Mechanics - The Science of Machinery
Mechanics - The Science of Machinery
W HEN we review the marvelous achievements of modern civilization we are quite willing to agree with the ancient psalmist that man is "little lower than the angels." But at the other end of the scale our complacency is liable to receive a rude shock; apparently the boundary between man and beast is not so very easy to draw.
We used to be told that one important superiority of mankind lies in the fact that he makes use of tools, while the beast never uses any implement except those that nature has furnished him as part of his own organism. But a gorilla will throw stones at his enemy; and he knows how to brandish a club and use it with telling force. Some of the apes are known to use sticks to knock down fruit which is out of the reach of their hands, and they will crack nuts with a stone. Clearly these animals are tool users. A very intelligent orang-utan in the Bronx Zoölogical Garden, New York, after trying for days to wrench off a bracket from the wall of his cage eventually used the horizontal bar of his trapeze as a lever and with it pried the offending bracket from its fastenings. Here was real invention and the discovery of the principle of leverage. The great black arara cockatoo of New Guinea uses his beak as a saw to weaken the shells of hard nuts, and to keep his bill from slipping off the smooth shell he is ingenious enough to wrap a leaf around the nut to hold it steady.
Even in the insect world we find creatures resourceful enough to make use of tools. Prof. Franz Doflein of the University of Breslau tells of an interesting study of certain ants, known as the Oecophylla smaragdina , who build their nests in bushes by fastening leaves together with fine threads. But the ants that build the nests cannot spin these threads, because they possess no spinning glands. They must depend upon their larvæ for this product. When a rent was made in one of these nests, a band of the tiny creatures ranged themselves side by side along the torn edge of the leaf and reached across the gap until they could catch hold of the opposite edge with their mandibles. Then they drew back step by step, with perfect teamwork, until the two edges were brought together. In the meantime, other ants had rushed to the nursery and each one had picked up a larva, not with the idea of bearing it off to safety, but in order that the babies might spin the thread which the adult ants were unable to do. The larvæ were carried to the breach in the nest and moved back and forth across the rent. They were pressed first against one side of the tear and then the other and all the while were squeezed tightly, evidently with the purpose of making them spin. Gradually a fine silky web was woven across the torn leaf and eventually the rent was completely patched.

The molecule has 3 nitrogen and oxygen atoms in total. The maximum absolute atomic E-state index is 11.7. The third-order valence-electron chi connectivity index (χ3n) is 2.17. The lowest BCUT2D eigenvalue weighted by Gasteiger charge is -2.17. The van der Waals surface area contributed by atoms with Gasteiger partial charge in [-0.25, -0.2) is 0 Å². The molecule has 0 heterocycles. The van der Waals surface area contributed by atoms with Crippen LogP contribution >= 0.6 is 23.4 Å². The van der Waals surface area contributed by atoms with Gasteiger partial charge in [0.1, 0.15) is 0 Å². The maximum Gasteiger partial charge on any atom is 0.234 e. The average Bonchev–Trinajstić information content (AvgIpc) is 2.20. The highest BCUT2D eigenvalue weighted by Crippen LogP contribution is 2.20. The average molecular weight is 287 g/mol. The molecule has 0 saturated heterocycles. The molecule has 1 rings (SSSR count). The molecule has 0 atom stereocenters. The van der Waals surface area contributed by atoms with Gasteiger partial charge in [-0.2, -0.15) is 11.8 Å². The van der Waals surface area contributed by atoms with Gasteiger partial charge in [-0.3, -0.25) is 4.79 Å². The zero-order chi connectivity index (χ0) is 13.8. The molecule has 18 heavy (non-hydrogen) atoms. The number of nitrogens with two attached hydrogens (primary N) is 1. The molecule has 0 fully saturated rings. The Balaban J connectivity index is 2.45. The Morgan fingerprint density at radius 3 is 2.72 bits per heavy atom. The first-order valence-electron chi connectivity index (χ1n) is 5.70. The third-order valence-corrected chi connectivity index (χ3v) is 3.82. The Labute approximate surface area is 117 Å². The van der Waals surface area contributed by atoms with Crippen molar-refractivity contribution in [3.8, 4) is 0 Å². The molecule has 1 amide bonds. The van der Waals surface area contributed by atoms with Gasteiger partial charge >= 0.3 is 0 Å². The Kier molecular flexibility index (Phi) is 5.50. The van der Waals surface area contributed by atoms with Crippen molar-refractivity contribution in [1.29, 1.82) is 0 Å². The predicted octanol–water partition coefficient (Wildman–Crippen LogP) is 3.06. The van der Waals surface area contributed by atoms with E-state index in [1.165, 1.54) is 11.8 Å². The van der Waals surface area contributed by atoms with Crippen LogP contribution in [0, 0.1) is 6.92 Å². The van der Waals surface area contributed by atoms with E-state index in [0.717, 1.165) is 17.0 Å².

Unquestionably these little ants are tool-using animals, because they make their larvæ serve as spinning spindles and also as weavers' shuttles. However, this can hardly be cited as a point in common with even the lowest type of man, for the ants merely use the tools they find at their disposal. They certainly cannot be credited with having produced or even improved the tool which they use, whereas even in the most primitive of men we find that the tools used are not only carefully selected for the work to be performed, but are actually, shaped, be it ever so crudely, to suit the job.
Clearly we must shift the boundary between man and beast, distinguishing the former as the creature who artificially improves his tools. But even here it is not absolutely certain that the boundary will stand. Wilhelm Boelsche, a well-known German writer on natural history, calls attention to the "blacksmith woodpecker" which will thrust hard pine nuts into cracks in the trunk of a tree, so that they are held as if in a vise, enabling the bird to operate upon the seed